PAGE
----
The simplicity of Kathryn Bigelow’s Detroit is it’s best and worst quality. Her direction has such clarity and power that the chaos and brutality of 50 years ago is vivid and immediate.
In the trying relationship drama Between Us, a thirtysomething couple addresses commitment pressures with a childish display: a discussion about marriage builds to frenzied chanting and flailing dancing that dissolves into exhausted giggles.
The unmoored millennials in Brett Allen Smith’s moody debut feature click easily but rarely connect. Denim (Zachary Booth), recently arrived in Seattle, is meeting new people, including the introspective singer-songwriter Nikki (Zelda Williams).
Robert Edwards’s wan drama One More Time opens with the sounds of fumbling in the dark and a crooner’s voice promising romance. That’s when Jude Lipman (Amber Heard) demands that her latest pick-up change the album. He doesn’t know that the singer is Jude’s father, Paul Lombard (Christopher Walken).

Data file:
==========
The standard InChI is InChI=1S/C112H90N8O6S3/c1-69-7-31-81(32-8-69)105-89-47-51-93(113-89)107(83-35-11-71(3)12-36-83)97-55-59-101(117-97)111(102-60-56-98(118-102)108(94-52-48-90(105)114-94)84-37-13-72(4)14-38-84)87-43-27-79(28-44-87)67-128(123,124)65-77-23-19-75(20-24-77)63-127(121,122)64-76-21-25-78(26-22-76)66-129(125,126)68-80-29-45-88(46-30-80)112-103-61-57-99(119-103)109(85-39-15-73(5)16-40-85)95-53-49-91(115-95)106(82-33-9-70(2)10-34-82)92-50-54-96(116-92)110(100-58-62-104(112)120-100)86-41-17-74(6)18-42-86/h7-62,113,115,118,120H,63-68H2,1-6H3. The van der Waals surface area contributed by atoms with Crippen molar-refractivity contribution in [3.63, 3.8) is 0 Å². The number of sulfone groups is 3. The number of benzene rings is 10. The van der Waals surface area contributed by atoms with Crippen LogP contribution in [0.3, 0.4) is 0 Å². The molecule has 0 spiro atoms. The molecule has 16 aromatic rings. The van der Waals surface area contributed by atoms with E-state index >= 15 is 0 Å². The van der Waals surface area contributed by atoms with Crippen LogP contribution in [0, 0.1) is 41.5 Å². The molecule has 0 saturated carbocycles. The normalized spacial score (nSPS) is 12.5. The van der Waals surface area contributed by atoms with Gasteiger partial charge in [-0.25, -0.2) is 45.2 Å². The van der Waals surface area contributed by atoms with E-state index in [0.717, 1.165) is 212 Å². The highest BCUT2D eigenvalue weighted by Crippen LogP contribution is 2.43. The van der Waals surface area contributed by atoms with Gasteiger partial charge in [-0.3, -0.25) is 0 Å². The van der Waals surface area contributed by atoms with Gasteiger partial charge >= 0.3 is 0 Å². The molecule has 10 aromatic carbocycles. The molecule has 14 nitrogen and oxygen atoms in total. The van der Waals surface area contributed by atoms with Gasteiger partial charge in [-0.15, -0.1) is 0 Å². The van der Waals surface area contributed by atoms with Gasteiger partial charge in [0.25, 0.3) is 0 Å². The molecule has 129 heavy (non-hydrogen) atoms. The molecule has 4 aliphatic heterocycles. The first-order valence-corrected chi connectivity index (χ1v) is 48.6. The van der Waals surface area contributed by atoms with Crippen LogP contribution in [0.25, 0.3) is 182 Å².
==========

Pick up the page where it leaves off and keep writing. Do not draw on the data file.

The Chet Baker portrayed by Ethan Hawke in Robert Budreau’s misty biopic Born to Be Blue is midway between beauty and ruin. Behind him are the 1950s, when the jazz trumpeter and vocalist was the epitome of California cool. Ahead are two peripatetic decades of scattershot gigs and recording sessions.